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A banzai charge is the term used by the Allied forces to refer to Japanese human wave attacks mounted by infantry units. This term came from the Japanese cry "Tenno Heika Banzai" (天皇陛下万歳?, "Long live the Emperor"), shortened to banzai, specifically referring to a tactic used by Japanese soldiers during the Pacific War.
The banzai charge is considered to be one method of gyokusai (玉砕?, "shattered jewel"; honorable suicide), a suicide attack, or suicide before being captured by the enemy such as seppuku. The origin of the term is a classical Chinese phrase in the 7th-century Book of Northern Qi, which states "丈夫玉碎恥甎全", "A true man would [rather] be the shattered jewel, ashamed to be the intact tile." In Japan, since the Sengoku period, samurai followed the code called bushido, defining behaviors loyal and honorable. Among the rules there existed a code of honor that was later used by Japanese military governments.
With the revolutionary change in the Meiji Restoration and frequent wars against China and Russia, the militarist government of Japan adopted the concepts of Bushido to condition the country's population to be ideologically obedient to the emperor. Impressed with how samurai were trained to commit suicide when a great humiliation was about to befall them, the government educated troops that it was a greater humiliation to surrender to the enemy than to die. The suicide of Saigo Takamori, the leader of old samurai during the Meiji Restoration, also inspired the nation to idealize and romanticize death in battle and to consider suicide an honorable final action.
During the Siege of Port Arthur human wave attacks were conducted on Russian artillery and machine guns by the Japanese which ended up becoming suicidal. Since the Japanese suffered massive casualties in the attacks, one description of the aftermath was that "[a] thick, unbroken mass of corpses covered the cold earth like a coverlet.
In the 1930s, the Japanese found this type of attack proved to be effective in China and it became accepted military tactics in the Japanese army where numerically weaker Japanese forces using their superior training in bayonets were able to defeat larger Chinese forces.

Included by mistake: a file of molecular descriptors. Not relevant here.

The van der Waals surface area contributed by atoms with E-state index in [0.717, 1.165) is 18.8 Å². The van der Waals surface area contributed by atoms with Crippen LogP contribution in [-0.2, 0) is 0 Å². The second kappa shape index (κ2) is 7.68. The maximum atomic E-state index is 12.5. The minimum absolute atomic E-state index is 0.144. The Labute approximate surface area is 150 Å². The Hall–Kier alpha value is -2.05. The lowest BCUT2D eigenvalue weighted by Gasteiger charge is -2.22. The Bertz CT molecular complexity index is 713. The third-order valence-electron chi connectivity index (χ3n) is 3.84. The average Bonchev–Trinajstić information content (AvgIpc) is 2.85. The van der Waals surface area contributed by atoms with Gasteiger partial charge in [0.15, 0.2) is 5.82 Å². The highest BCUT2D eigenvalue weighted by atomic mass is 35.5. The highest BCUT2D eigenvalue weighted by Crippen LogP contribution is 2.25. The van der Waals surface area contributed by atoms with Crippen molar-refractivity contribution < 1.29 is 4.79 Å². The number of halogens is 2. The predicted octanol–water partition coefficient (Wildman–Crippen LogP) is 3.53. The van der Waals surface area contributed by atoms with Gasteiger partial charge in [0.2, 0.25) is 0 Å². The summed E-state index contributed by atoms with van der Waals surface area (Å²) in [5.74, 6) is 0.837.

In World War II
During the war period, the Japanese militarist government began disseminating propaganda that romanticized suicide attack, using one of the virtues of Bushido as the basis for the campaign. The Japanese government presented war as purifying, with death defined as a duty. By the end of 1944, the government announced the last protocol, unofficially named ichioku gyokusai (一億玉砕?, literally "100 million shattered jewels"), for the purpose of resisting opposition forces until August, 1945.
During the U.S. raid on Makin Island, on August 17, 1942, the U.S. Marine Raiders attacking the island initially spotted and then killed Japanese machine gunners. The Japanese defenders then launched a banzai charge with rifles and swords but were stopped by superior American firepower. The pattern was repeated in additional attacks, but with similar results.
During the Battle of Guadalcanal, on August 21, 1942, Colonel Kiyonao Ichiki led 800 soldiers to launch a direct attack against the American line guarding Henderson Field in the Battle of the Tenaru. After small-scale combat engagement in the jungle, Ichiki's army launched its banzai charge on the enemy; however, with an organized American defense line already in place, most of the Japanese soldiers were killed and Ichiki subsequently committed suicide.
The largest Banzai attack of the war took place in the Battle of Saipan in 1944 where, at the cost of almost 4,300 dead Japanese soldiers, it almost destroyed the 1st and 2nd Battalions of the 105th U.S. Infantry, who lost almost 650 men.
Banzai charges were always of dubious effectiveness. In the early stages of the Second World War, a sudden banzai charge might overwhelm small groups of enemy soldiers unprepared for such an attack, but by the end most were completely useless militarily, costing the lives of most of the participants with little damage inflicted in return. At best they were conducted by groups of surviving soldiers when the main battle was already lost, as a last resort or as an alternative to surrender. At worst they threw away valuable resources in men and arms in suicidal attacks which only hastened defeat. Some Japanese commanders, such as General Tadamichi Kuribayashi, recognized the futility and waste of such attacks and expressly forbade their men to carry them out.
- John H. Miller (2 April 2014). American Political and Cultural Perspectives on Japan: From Perry to Obama. Lexington Books. pp. 41–. ISBN 978-0-7391-8913-9.
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- Harold Goldberg, D-Day in the Pacific: The Battle of Saipan, Indiana University Press, 2007. pp. 167–194